Currently, robot-assisted surgery today is dominated by the da Vinci Surgical System. The device is highly regarded, but is heavy (weighs half a ton) and expensive ($1.8m). Plus it uses proprietary software, which means that physicians and engineers not associated with da Vinci cannot alter its operating system.
Change is on the horizon, however.
“None of that is true of the Raven. Originally developed for the American army by Dr Hannaford and Jacob Rosen of the University of California, Santa Cruz, as a prototype for robotic surgery on the battlefield, it is compact, light and cheap (relatively speaking) at around $250,000. More importantly for academics, it is also the first surgical robot to use open-source software. Its Linux-based operating system lets anyone modify and improve the original code, creating a way for researchers to experiment and collaborate.”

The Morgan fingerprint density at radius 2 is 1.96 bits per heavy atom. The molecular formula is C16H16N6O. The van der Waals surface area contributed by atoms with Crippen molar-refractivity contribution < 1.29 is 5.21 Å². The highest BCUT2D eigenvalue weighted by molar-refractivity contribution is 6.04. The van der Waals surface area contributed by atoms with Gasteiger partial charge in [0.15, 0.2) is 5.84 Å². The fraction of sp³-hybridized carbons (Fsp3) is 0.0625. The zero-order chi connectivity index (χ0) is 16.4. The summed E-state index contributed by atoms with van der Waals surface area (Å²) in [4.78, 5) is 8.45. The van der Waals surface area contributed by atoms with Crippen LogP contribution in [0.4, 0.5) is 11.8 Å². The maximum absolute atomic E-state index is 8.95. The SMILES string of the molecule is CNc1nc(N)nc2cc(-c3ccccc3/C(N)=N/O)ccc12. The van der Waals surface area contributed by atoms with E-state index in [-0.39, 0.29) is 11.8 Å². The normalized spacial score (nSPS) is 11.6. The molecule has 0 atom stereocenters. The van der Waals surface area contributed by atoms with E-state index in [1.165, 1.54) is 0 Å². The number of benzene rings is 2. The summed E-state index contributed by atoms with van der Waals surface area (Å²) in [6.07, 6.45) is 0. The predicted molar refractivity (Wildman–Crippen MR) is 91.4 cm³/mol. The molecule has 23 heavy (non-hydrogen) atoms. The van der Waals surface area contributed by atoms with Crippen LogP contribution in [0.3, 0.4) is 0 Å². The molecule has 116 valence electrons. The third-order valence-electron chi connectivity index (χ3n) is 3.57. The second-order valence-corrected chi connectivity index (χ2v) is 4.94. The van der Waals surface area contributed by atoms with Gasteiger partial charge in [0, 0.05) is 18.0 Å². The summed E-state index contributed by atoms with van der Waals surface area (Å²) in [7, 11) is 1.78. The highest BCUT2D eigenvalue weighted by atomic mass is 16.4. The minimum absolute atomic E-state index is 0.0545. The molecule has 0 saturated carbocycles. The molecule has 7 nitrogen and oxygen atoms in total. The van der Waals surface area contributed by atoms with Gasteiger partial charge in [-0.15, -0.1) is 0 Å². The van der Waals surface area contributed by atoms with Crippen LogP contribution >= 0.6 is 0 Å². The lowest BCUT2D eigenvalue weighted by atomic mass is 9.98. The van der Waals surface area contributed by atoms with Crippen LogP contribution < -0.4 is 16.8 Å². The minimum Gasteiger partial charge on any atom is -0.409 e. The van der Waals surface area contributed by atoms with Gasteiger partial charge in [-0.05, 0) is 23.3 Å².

The ability for researchers to collaborate to improve surgical technology likely will lead significant surgical innovations.